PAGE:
2. Take deep breaths. When are deep breaths NOT useful? Take 3, or 5, or 10. Get that heart rate down and deliver fresh oxygen to your brain so you can think clearly.

3. If you can, find a calm place to do this. It’s great if you can say it out loud, but writing it also works well. And in a pinch, the voice in your head would always be happy to narrate your self-pep talk.

4. Switch to your third person mode. Start referring to yourself as “you” or *your name*. If you feel weird about it, start out with saying something like “you are calm”, just to get yourself warmed up.

5. Pep talk! Basically, say what you would want someone to say to you to comfort you. What is worrying you and what is the antidote to that worry? Or another way of thinking of it - if your friend was feeling the same way, what would you say to them?

6. Throw some more deep breaths in there.

7. If it feels appropriate, try out a power pose. Stand with your feet a little more than shoulder-width apart, and put your hands on your hips or stretch them out high above you. Don’t you feel POWERFUL? I actually did this in the bathroom one time before I had an important presentation for a state competition. I placed first, so I guess it worked!

I wrote this before I learned that you should avoid using "I" ;)

I wrote this before I learned that you should avoid using "I" ;)

Something else that I’ve started doing is keeping a little notebook of affirmations and self-pep talks. I’ve gotten into the habit of writing down what I say to myself when I’m feeling down. These situation-specific pep talks are all stored in that notebook and I can refer back to them when I’m again feeling down for the same reason. It’s kind of like a little pep talk playbook.

When can you give yourself pep talks?

Not just when you feel down! You can use it as a kind of preventative self-care, too. Try a pep talk in the morning, to get yourself pumped up for the day. A great place to do this is in your journal. In the evening, congratulate yourself on a day well spent. Or, if it wasn’t a very good day, comfort yourself by assuring yourself the next day will be better. Again, journal that ish out!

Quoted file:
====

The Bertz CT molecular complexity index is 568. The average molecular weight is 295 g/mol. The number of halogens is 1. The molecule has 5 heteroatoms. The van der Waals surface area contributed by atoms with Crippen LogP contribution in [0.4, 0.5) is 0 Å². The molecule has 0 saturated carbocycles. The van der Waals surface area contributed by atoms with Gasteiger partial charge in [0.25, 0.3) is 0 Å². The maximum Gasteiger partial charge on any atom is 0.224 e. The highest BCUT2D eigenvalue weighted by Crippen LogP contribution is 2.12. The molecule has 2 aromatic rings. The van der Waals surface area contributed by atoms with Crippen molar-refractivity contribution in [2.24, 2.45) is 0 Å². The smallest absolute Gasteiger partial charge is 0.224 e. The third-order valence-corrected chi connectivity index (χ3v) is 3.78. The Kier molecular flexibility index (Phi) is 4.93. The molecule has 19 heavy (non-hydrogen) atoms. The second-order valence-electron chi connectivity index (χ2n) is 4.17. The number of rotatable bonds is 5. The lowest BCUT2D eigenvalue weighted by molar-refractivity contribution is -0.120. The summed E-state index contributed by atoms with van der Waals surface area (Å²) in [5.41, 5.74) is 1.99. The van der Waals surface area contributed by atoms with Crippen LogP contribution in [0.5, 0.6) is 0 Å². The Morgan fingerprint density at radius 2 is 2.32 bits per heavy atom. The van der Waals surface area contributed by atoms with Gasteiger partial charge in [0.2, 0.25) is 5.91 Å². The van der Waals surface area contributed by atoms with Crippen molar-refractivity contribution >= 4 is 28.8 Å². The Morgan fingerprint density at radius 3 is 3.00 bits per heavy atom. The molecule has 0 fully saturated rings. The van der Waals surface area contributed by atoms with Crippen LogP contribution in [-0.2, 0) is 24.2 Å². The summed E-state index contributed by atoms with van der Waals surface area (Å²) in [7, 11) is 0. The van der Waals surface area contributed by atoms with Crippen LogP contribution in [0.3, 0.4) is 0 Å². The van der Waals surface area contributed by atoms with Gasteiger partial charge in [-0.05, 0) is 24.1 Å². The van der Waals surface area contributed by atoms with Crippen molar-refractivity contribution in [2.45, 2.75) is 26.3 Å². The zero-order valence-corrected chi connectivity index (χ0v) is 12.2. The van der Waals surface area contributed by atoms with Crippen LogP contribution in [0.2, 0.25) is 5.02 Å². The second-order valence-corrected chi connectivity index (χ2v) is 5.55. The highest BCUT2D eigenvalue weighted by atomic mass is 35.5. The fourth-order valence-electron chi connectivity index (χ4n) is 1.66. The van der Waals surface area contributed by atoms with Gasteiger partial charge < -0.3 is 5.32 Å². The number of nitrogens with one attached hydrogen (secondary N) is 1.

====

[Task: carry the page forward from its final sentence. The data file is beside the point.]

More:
I also like to say affirmations while I’m driving. I find driving to already be a pretty relaxing activity. Just focusing on the road, steering, not having to think about anything. I can really capitalize on that time if I also take the opportunity to get some affirmations in. For example, I’ll say out loud: “You are focused. You are calm. You are happy. You will do great on your math test.”

You can also try making a self-pep talk jar for when you need a pick-me-up but aren’t exactly sure what you need to hear. Fill it with little messages like:
“You are focused and productive.”
“You are smashing your to-do list.”
“You are cheerful and optimistic.”
“You can achieve anything you think of.”
(I know, this just gets cheesier and cheesier as we go along, doesn’t it?)

Wow, just writing this post has made me feel so positive. This stuff works! "Guaranteed to work or your money back" ;)

My question of the day: When is a time you could use a pep talk?  For me, I think it would be when I get home from school. That's when I need to tackle my to-do list, so a bit of motivation would definitely help! Actually, I think I should add that to my "tips for being efficient with schoolwork" video - giving yourself a pep talk before you start!

Thank you for reading, don't forget to share with your friends who might need a pep talk every now and then, and I hope you have a lovely, POSITIVE, MOTIVATED, PRODUCTIVE day. 
Beatrice x